Example: one button on the back of the camera gives you quick access to settings like shutter speed, aperture, ISO, exposure compensation, drive mode, flash exposure, color mode, autofocus mode and points, metering and image quality.

If you like changing these settings manually often, having access to them all in one place makes it easy. If you've never heard of things like "exposure compensation" then this is a lot less useful.

Regardless of the level of photographic skill, the 60D will get used the most by people who take lots of action shots. With a maximum shutter speed of 1/8000th of a second and the ability to capture 5.3 photos per second, the 60D is well-suited for fast-moving subjects.

The 60D is also a good camera choice for anyone who wants to make professional-looking movies. There's a catch to that, and I'll talk about that more when I get to the video feature later in this guide.

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In Comparison

The 60D's closest relative is the Canon 50D, the last camera released in Canon's mid-range line.

The main differences between the two are that the Canon 60D can capture High Definition video, while the 50D cannot (you may see this as either a benefit or a drawback) and the 60D has the flexible LCD screen while the 50D does not.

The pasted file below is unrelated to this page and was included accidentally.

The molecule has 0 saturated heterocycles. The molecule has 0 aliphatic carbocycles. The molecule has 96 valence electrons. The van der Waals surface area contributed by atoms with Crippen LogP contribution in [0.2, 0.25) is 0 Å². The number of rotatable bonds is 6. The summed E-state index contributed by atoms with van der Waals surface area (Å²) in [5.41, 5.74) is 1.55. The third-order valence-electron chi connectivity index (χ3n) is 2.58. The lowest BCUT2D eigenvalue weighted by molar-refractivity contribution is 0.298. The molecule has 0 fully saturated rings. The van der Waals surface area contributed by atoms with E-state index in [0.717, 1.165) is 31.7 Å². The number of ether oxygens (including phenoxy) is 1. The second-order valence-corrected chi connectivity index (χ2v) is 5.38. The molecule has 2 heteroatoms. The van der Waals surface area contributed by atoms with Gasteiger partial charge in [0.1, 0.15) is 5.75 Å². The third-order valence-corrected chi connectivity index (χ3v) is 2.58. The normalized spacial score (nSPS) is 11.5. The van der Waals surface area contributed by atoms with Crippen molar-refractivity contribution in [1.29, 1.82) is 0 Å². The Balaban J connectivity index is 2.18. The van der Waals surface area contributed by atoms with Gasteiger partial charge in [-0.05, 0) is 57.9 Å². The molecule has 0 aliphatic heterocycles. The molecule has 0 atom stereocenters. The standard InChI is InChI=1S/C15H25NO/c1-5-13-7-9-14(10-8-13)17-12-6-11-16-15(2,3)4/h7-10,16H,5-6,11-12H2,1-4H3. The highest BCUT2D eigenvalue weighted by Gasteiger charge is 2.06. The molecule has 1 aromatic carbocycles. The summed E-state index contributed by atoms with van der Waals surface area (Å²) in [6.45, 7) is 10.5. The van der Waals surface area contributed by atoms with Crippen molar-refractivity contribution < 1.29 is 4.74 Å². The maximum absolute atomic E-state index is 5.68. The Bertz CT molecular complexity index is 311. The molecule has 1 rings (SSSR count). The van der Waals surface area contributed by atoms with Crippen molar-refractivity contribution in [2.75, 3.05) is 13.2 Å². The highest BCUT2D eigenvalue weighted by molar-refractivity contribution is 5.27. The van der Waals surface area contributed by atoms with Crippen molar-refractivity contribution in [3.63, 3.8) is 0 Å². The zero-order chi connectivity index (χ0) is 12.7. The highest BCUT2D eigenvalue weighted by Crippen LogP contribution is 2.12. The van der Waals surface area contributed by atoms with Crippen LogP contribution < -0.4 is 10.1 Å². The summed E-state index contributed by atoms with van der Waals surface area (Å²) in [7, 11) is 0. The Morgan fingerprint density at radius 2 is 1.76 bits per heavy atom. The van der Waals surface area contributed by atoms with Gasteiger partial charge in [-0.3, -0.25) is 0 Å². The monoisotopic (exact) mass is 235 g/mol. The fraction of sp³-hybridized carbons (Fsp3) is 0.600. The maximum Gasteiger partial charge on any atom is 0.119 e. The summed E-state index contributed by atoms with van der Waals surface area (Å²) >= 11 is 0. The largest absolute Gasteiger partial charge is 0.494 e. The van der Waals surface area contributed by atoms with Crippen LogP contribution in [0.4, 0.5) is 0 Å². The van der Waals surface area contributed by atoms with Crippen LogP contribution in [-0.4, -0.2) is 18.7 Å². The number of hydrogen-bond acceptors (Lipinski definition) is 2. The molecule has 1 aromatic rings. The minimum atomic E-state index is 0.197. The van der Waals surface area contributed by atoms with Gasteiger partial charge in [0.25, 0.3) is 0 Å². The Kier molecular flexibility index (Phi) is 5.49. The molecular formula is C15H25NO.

Otherwise, these two cameras have a lot of features in common. Let's take a closer look:

canon 60d
canon 50D
Release DateSeptember 2010August 2008
StabilizationIn LensIn Lens
Memory CardSD / SDHC / SDXCCompact Flash
Max. Shutter Speed1/80001/8000
Max. Photo Capture5.3 per second6.3 per second
ISO Range100 to 12800100 to 12800
Movie ModesH.264
1920 x 1080p
1280 x 720
640 x 424
No Movie Mode
LCDFlexible 3.0in (1,040,000 dots)Static 3in (920,000 dots)
ViewfinderPentaprism (96% coverage)Pentaprism (95% coverage)
Autofocus9 point9 point
Face Detect AFYesYes
Sensor Dimensions22.2 x 14.8 (1.6x crop factor)22.2 x 14.8 (1.6x crop factor)
HDMI PortYesYes
Live ViewYesYes
Built-in FlashYes (Sync: 1/250)Yes (Sync: 1/200)
Compatible LensesAll Canon EF and EF-SAll Canon EF and EF-S
Dimensions5.0 x 3.9 x 2.6in
126 x 98 x 65mm
5.7 x 4.2 x 2.9in